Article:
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What to Read: Natasha Lipman is living well with chronic illness
This interview has been lightly edited for length and clarity.
What’s your Substack about in one sentence?
The Rest Room explores what it means to live (and live well) with chronic illness, with a podcast and personal essays for people living with chronic illness, the people who work with them, and the people who love them.
What does your Substack offer readers that they aren’t getting elsewhere?
My Substack focuses on reconceptualizing how we think about what it means to live with chronic illness. Hearing where I struggle, and what I’m trying to figure out with all of this (for example: the pain of hope after a new diagnosis, or being scared of your own body), helps my audience connect to the wider concepts we’re discussing. And that’s so often missing in a clinical environment.
Living in the U.K., we see health as a binary thing: You’re sick or you’re not. You get better or you don’t. We don’t seem to have much of a cultural understanding of that place in the middle—where you stay sick. And this translates to the medical care most people receive, especially with under-researched and underfunded “invisible illnesses.”
There’s also often a failure to recognize that these conditions can impact every single aspect of our lives—from our relationships and hobbies to our ability to work or even feed ourselves—and these deserve support too.
I recently, and very nervously, opened my first Substack discussion thread, and someone commented: “You have created something valuable in that space between what is said/not said at a doctor’s clinic and how life happens.” I think that really summed up what I’m trying to do.
In your podcast, you speak to experts on topics like recovery, brain fog, and self management. How do you decide on what to cover?
I try to create the content that I needed to read when I was first diagnosed [with Ehlers-Danlos Syndrome] aged 21. Alongside more expert-centered resources, I share personal essays. A lot of this is informed by my own experiences, the experiences of people around me, and asking my audience about what would be most helpful to them.
I’m particularly interested in some of the fundamentals of “self-management”—what are the things that I can do in my day-to-day life that can help me suffer less. I take a big topic that I have struggled with, like pacing or how to move safely with chronic pain, that can be broken down in all sorts of ways. I then make a point of trying to find experts who have experience of chronic illness themselves, or are particularly empathetic and understanding. Oftentimes, they’re people I’ve worked with personally.
These topics are really challenging and emotional, and so it’s important to always go in with the mindset that everyone is different, whether that be in terms of the severity of their illness, how it impacts them, what kind of support and resources they have access to, or even their personality. While it’s impossible to make something for everyone, I try to be really mindful of that in everything I create. It’s more opening up the conversation, asking questions, and gently exploring our own unique experiences.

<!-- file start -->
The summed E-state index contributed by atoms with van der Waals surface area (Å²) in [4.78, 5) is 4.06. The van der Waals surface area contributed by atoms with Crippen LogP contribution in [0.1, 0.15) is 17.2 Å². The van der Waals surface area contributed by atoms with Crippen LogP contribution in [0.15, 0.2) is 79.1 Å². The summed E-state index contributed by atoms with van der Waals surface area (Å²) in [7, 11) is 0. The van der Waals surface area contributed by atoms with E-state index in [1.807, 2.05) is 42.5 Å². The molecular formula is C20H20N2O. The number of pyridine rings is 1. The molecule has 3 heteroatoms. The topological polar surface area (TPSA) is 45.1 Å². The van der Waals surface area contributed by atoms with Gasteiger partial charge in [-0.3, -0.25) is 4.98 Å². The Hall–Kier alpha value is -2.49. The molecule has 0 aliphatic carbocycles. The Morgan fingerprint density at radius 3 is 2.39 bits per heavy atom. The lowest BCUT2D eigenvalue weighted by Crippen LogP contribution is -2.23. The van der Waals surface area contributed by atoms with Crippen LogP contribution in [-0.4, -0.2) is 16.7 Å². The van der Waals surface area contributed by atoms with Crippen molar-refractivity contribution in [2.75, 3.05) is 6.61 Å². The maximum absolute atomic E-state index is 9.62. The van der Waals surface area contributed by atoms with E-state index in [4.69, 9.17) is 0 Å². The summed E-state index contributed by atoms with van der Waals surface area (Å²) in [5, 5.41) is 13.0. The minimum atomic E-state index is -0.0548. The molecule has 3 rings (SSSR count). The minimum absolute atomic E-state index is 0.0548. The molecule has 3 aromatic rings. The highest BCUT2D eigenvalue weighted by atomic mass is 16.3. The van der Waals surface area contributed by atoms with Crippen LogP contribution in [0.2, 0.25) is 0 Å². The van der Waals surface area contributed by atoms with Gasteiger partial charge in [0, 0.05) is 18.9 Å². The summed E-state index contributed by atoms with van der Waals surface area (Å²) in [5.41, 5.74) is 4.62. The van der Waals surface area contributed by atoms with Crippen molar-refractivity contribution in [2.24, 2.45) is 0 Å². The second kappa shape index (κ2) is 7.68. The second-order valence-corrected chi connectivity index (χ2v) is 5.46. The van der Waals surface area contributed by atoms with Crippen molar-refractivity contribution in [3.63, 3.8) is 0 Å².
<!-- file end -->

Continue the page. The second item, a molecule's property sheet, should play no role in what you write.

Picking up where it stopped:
It’s important to always go in with the mindset that everyone is different [...] While it’s impossible to make something for everyone, I try to be really mindful of that in everything I create.
How do you balance running your Substack alongside your own illness?
It’s hard. You want to get into the flow of things and just write and write because you have so many ideas, but your brain and body is screaming at you to stop. I’m trying to learn a different way of being creative, one that enables me to be more mindful of taking breaks and not pushing myself too far. It’s … a work in progress.
Fortunately, due to the nature of what I write about, my audience is very understanding. So when I am having a difficult time and struggling to write, I can say that I’m taking a break, and then … take a break. Experimenting with different formats (the comment threads are a great option, for example, to enable me to get to know my audience without having to try and force out an essay when I’m not well enough) is something I’m looking forward to exploring more in the future.
I’m also extremely fortunate to have a brillant producer, Philly Guillou, to work with on my podcast—it literally wouldn’t exist without her, because I don’t have the capacity. So it’s also important for me to think about where I can get support to help me produce content more regularly.
What do you wish others understood about living with a chronic illness?
I’ve started to be able to take my first tentative steps walking by myself to the shop on the corner without a mobility aid. Physical challenge aside, one of the things I’ve had to deal with as I’ve moved from wheelchair to rollator to just me is fear. There’s an inherent safety in a mobility aid—a signal for people to be aware, to not come too close to me, and to understand why I may be slower or need some help. Without it, I just look like a healthy 33-year-old. It’s like I’m suddenly undercover again. It’s like I’m going back to a place where people will be frustrated with me because they don’t know. And they don’t know it took me five years to be there like that.
This, to me, highlights something I learned over the years: you never know what someone is going through just by looking at them. That applies to chronic illness or anything else in their life. I think it behooves all of us to take a step back and recognize that. It has made me more understanding, empathetic, and patient.